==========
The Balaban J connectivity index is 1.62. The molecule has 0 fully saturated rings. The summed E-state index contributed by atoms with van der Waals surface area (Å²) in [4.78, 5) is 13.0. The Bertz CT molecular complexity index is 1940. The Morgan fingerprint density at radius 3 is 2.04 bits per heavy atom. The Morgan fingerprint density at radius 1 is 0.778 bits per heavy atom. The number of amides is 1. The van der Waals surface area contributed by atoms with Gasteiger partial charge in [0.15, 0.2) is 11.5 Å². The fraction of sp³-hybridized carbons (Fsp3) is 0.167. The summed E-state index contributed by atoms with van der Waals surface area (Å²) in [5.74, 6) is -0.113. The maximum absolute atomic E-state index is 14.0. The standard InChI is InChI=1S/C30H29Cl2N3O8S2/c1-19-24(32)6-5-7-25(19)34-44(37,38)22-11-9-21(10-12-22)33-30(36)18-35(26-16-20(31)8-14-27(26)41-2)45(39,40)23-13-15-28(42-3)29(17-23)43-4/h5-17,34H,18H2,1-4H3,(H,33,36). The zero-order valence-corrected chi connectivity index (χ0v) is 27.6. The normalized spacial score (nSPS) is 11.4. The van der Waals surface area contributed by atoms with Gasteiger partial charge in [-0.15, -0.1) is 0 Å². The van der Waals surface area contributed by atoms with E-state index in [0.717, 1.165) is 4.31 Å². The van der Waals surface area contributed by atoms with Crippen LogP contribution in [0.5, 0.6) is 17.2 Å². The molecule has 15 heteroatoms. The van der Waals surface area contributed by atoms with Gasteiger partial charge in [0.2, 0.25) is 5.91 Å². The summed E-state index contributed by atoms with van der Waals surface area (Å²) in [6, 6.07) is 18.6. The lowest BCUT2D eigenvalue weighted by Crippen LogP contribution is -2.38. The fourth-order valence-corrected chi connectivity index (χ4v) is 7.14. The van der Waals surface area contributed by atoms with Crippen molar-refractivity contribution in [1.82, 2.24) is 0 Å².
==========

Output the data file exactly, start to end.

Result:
The Balaban J connectivity index is 1.62. The molecule has 0 fully saturated rings. The summed E-state index contributed by atoms with van der Waals surface area (Å²) in [4.78, 5) is 13.0. The Bertz CT molecular complexity index is 1940. The Morgan fingerprint density at radius 3 is 2.04 bits per heavy atom. The Morgan fingerprint density at radius 1 is 0.778 bits per heavy atom. The number of amides is 1. The van der Waals surface area contributed by atoms with Gasteiger partial charge in [0.15, 0.2) is 11.5 Å². The fraction of sp³-hybridized carbons (Fsp3) is 0.167. The summed E-state index contributed by atoms with van der Waals surface area (Å²) in [5.74, 6) is -0.113. The maximum absolute atomic E-state index is 14.0. The standard InChI is InChI=1S/C30H29Cl2N3O8S2/c1-19-24(32)6-5-7-25(19)34-44(37,38)22-11-9-21(10-12-22)33-30(36)18-35(26-16-20(31)8-14-27(26)41-2)45(39,40)23-13-15-28(42-3)29(17-23)43-4/h5-17,34H,18H2,1-4H3,(H,33,36). The zero-order valence-corrected chi connectivity index (χ0v) is 27.6. The normalized spacial score (nSPS) is 11.4. The van der Waals surface area contributed by atoms with Gasteiger partial charge in [-0.15, -0.1) is 0 Å². The van der Waals surface area contributed by atoms with E-state index in [0.717, 1.165) is 4.31 Å². The van der Waals surface area contributed by atoms with Crippen LogP contribution in [0.5, 0.6) is 17.2 Å². The molecule has 15 heteroatoms. The van der Waals surface area contributed by atoms with Gasteiger partial charge in [0.2, 0.25) is 5.91 Å². The summed E-state index contributed by atoms with van der Waals surface area (Å²) in [6, 6.07) is 18.6. The lowest BCUT2D eigenvalue weighted by Crippen LogP contribution is -2.38. The fourth-order valence-corrected chi connectivity index (χ4v) is 7.14. The van der Waals surface area contributed by atoms with Crippen molar-refractivity contribution in [1.82, 2.24) is 0 Å².